More docs favor national health insurance, study reveals

November 18, 2003

Nearly half of physicians in the United States favor governmental legislation to establish national health insurance, with the strongest support coming from pediatricians, psychiatrists and general internists.

Those are among the findings of a nationwide study conducted by researchers at the Indiana University School of Medicine whose findings were published in the Nov. 18 issue of the Annals of Internal Medicine. With the exception of family practitioners, anesthesiologists and surgical subspecialties, 49 percent of the physicians in major specialties surveyed say they support national health insurance.

"At the very least, this survey takes the pulse of the general state of support among U.S. physicians for governmental action to arrange health insurance financing," says Aaron E. Carroll, M.D., M.S., assistant professor of pediatrics, who along with Ronald T. Ackermann, M.D., M.P.H., assistant professor of medicine, were the study's investigators. "It also improves our understanding of how the level of this support varies across different personal, professional and practice characteristics."

Nearly 3,200 physicians from the American Medical Association's Masterfile of all practicing physicians were surveyed. Forty percent of the doctors surveyed said they either strongly or generally opposed legislation to establish national health care.

Only 26 percent supported a system whereby the federal government is the sole payer for health care services.

A recent Harris Interactive poll showed that 81 percent of U.S. physicians believed that some "fundamental change" is needed to make health care more workable for citizens. That's 24 percent more than expressed wanting "fundamental change" in 1994. That poll also revealed a growing discontent with the current health care system among large, medium and small employers; health plan managers and the general public.

More than 44 million Americans do not have any form of health insurance, according to the U.S. Census Bureau. The IU study was funded by grants from the Robert Wood Johnson Foundation and the Department of Veterans Affairs.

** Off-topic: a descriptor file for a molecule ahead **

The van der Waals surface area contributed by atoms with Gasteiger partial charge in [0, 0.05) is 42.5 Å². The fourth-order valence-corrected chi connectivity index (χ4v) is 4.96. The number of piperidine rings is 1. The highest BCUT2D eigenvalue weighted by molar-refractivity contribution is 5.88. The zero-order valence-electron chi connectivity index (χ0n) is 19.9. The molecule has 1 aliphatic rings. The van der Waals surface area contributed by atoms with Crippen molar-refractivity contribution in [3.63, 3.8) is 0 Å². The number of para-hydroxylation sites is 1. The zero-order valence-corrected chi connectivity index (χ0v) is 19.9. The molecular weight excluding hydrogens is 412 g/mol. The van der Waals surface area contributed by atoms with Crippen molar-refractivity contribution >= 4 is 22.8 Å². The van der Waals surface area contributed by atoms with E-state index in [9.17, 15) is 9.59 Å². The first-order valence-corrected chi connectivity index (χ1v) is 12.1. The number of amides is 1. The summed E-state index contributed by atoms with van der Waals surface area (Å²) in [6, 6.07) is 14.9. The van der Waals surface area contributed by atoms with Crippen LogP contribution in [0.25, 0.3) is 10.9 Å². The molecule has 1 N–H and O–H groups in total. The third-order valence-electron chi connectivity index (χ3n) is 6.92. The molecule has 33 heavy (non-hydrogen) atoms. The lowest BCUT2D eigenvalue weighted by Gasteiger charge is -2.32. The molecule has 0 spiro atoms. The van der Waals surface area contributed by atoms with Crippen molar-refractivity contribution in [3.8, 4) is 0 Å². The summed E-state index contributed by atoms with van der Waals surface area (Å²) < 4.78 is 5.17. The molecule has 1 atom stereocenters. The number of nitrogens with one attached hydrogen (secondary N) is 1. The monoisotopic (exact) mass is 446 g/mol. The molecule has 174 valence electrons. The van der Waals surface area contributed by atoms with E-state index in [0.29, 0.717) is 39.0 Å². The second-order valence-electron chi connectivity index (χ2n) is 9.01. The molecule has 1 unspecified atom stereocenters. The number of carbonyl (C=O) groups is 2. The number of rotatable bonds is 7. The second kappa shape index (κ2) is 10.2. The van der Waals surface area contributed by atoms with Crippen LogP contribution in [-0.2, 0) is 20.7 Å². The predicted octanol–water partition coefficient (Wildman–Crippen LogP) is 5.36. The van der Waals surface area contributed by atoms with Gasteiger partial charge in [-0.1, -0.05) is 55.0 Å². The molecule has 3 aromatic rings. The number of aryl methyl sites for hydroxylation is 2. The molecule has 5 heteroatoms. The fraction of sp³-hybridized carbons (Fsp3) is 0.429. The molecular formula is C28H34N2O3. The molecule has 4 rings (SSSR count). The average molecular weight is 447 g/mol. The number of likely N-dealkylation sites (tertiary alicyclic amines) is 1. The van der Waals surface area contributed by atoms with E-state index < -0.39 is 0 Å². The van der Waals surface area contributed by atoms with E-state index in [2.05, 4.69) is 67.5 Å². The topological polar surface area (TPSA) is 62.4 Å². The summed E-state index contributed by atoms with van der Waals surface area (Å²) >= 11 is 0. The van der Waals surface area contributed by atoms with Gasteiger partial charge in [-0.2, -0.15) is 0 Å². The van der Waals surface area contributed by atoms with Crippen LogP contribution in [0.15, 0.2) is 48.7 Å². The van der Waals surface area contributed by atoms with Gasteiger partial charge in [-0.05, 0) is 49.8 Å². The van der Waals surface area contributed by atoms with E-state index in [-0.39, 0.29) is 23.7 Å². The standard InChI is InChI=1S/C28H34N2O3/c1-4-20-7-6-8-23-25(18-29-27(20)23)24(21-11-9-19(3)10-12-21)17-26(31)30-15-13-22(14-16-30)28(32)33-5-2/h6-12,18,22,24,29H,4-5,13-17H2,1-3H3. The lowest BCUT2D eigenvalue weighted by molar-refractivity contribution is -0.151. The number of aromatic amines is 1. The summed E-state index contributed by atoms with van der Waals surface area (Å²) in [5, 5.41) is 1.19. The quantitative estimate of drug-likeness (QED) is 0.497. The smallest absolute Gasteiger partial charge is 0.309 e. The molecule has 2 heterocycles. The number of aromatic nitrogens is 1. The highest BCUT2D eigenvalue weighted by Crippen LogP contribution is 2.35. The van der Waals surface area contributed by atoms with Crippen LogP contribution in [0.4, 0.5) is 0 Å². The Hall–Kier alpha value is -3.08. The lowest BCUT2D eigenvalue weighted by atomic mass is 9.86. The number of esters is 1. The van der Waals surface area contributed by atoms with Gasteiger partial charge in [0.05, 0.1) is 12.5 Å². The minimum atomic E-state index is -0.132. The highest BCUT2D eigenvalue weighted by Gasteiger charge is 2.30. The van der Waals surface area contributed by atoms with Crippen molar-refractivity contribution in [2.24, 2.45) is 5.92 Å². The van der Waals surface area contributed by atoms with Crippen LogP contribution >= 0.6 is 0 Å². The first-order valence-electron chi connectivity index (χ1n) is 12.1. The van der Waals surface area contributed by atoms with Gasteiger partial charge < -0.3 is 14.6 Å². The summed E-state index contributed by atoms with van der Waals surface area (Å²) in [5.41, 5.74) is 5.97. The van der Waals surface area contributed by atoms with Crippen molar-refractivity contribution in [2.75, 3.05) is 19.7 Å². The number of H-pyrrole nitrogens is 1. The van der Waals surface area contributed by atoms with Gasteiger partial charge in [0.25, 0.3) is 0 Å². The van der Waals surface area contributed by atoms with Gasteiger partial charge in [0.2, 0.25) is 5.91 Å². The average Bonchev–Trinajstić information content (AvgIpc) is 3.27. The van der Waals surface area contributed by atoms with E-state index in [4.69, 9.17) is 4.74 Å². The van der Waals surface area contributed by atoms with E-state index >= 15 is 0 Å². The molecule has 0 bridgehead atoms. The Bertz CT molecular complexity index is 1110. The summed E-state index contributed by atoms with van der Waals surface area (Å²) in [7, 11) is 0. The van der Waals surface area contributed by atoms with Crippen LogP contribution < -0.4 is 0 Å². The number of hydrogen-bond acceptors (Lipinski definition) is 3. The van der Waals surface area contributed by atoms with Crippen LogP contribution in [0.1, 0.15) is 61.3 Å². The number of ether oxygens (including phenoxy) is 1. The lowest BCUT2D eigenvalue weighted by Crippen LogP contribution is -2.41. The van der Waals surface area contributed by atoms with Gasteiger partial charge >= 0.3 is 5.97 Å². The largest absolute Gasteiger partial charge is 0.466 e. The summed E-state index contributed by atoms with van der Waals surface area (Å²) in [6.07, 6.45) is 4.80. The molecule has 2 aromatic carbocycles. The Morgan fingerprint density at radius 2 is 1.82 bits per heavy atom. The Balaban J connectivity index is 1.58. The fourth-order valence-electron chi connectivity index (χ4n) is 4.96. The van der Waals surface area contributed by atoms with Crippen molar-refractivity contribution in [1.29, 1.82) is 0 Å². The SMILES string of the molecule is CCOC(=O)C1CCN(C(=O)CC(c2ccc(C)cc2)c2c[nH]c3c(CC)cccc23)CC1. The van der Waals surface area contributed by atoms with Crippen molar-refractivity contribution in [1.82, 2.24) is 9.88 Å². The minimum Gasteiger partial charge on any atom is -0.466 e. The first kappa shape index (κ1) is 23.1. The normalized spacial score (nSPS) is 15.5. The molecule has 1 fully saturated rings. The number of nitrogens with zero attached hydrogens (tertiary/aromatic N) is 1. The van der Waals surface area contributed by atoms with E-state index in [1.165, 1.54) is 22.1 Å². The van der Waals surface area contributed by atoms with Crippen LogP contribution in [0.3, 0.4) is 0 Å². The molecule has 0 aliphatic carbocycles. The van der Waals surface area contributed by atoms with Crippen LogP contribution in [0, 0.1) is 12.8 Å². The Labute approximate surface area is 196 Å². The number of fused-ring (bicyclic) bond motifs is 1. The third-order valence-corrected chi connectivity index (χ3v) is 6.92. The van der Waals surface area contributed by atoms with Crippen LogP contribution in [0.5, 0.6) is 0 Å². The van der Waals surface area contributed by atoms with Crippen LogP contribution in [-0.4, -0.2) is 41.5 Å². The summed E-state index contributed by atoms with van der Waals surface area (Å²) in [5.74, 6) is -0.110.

-end-
For more study details, see http://www.annals.org/cgi/content/full/139/10/795.

Indiana University

Related Health Insurance Articles from Brightsurf:

Examining health insurance nondiscrimination policies with mental health among gender minority individuals
A large private health insurance database was used to examine the association between between health insurance nondiscrimination policies and mental health outcomes for gender minority individuals.

How common for cancer survivors to stay at jobs for health insurance?
This survey study looked at how often cancer survivors in the United States and their spouses or partners stay in their jobs because of concerns about losing their health insurance.

New health insurance insights
MIT economists analyze how patients and health care providers value Medicaid.

New health insurance benefit at U-M led to increased rates of IVF
In a new research letter appearing in JAMA detailing a first-of-its-kind study, a University of Michigan team compared the use of IVF among university employees before and after the addition of an insurance coverage benefit, finding a marked increase in the rate of use.

Financial hardship in cancer: The role of health insurance literacy
A new American Cancer Society study links health insurance literacy with medical financial hardship as well as non-medical financial sacrifices among adult cancer survivors in the United States.

Health insurance rule could help millions spend less for the care they need
Millions of Americans with chronic conditions could save money on the drugs and medical services they need the most, if their health insurance plans decide to take advantage of a new federal rule issued today.

Health insurance idea born at U-M could help millions of Americans spend less
New federal rule could reduce out-of-pocket costs for key drugs and services for people with chronic conditions in high-deductible health plans with health savings accounts.

Health insurance is not assurance of healthcare
Because of high out-of-pocket expenses, Ohioans who purchase subsidized health-exchange insurance often can't afford the care they need when they need it.

Study details poverty, lack of health insurance among female health care workers
A study carried out by researchers at Massachusetts General Hospital and the Perelman School of Medicine at the University of Pennsylvania finds that low wages and poor benefits leave many female health care workers living below the poverty line.

Is TV advertising for health insurance worth the expense? A new study says, 'maybe not'
A new study to be published in the INFORMS journal Marketing Science has revealed that health insurance has a small effect on brand enrollments, raising the question of whether health insurance television advertising is worth the expense.

Read More: Health Insurance News and Health Insurance Current Events
Brightsurf.com is a participant in the Amazon Services LLC Associates Program, an affiliate advertising program designed to provide a means for sites to earn advertising fees by advertising and linking to Amazon.com.